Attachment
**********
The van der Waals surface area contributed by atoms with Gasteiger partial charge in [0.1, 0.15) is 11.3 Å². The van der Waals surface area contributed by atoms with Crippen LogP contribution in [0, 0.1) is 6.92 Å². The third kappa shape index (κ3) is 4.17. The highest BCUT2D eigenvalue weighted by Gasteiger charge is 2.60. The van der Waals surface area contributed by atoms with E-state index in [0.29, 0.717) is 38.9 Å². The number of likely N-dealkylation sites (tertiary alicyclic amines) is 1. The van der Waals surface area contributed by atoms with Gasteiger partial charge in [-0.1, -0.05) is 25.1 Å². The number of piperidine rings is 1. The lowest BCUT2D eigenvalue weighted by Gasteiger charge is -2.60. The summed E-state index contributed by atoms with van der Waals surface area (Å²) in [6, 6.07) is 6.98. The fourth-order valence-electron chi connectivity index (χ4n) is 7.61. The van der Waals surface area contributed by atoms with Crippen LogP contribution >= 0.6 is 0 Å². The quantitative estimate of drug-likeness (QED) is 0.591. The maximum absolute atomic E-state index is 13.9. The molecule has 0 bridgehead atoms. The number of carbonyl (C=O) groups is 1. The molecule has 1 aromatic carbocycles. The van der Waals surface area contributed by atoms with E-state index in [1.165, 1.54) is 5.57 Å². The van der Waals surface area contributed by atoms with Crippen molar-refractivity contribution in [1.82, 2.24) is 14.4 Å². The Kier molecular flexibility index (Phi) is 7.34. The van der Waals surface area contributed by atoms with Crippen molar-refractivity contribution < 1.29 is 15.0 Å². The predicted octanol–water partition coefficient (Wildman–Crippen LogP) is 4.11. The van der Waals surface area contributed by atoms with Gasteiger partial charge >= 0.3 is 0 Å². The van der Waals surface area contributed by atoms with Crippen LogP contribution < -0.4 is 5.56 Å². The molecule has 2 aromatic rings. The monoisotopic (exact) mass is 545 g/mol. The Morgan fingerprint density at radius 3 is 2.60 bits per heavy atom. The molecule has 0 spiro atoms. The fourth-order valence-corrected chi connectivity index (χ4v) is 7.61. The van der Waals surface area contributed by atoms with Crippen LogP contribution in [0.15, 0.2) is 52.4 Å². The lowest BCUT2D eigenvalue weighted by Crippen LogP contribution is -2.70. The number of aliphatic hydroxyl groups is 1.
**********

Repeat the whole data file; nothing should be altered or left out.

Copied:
The van der Waals surface area contributed by atoms with Gasteiger partial charge in [0.1, 0.15) is 11.3 Å². The van der Waals surface area contributed by atoms with Crippen LogP contribution in [0, 0.1) is 6.92 Å². The third kappa shape index (κ3) is 4.17. The highest BCUT2D eigenvalue weighted by Gasteiger charge is 2.60. The van der Waals surface area contributed by atoms with E-state index in [0.29, 0.717) is 38.9 Å². The number of likely N-dealkylation sites (tertiary alicyclic amines) is 1. The van der Waals surface area contributed by atoms with Gasteiger partial charge in [-0.1, -0.05) is 25.1 Å². The number of piperidine rings is 1. The lowest BCUT2D eigenvalue weighted by Gasteiger charge is -2.60. The summed E-state index contributed by atoms with van der Waals surface area (Å²) in [6, 6.07) is 6.98. The fourth-order valence-electron chi connectivity index (χ4n) is 7.61. The van der Waals surface area contributed by atoms with Crippen LogP contribution >= 0.6 is 0 Å². The quantitative estimate of drug-likeness (QED) is 0.591. The maximum absolute atomic E-state index is 13.9. The molecule has 0 bridgehead atoms. The number of carbonyl (C=O) groups is 1. The molecule has 1 aromatic carbocycles. The van der Waals surface area contributed by atoms with E-state index in [1.165, 1.54) is 5.57 Å². The van der Waals surface area contributed by atoms with Crippen molar-refractivity contribution in [1.82, 2.24) is 14.4 Å². The Kier molecular flexibility index (Phi) is 7.34. The van der Waals surface area contributed by atoms with Crippen molar-refractivity contribution < 1.29 is 15.0 Å². The predicted octanol–water partition coefficient (Wildman–Crippen LogP) is 4.11. The van der Waals surface area contributed by atoms with Gasteiger partial charge >= 0.3 is 0 Å². The van der Waals surface area contributed by atoms with Crippen LogP contribution < -0.4 is 5.56 Å². The molecule has 2 aromatic rings. The monoisotopic (exact) mass is 545 g/mol. The Morgan fingerprint density at radius 3 is 2.60 bits per heavy atom. The molecule has 0 spiro atoms. The fourth-order valence-corrected chi connectivity index (χ4v) is 7.61. The van der Waals surface area contributed by atoms with Crippen LogP contribution in [0.15, 0.2) is 52.4 Å². The lowest BCUT2D eigenvalue weighted by Crippen LogP contribution is -2.70. The number of aliphatic hydroxyl groups is 1.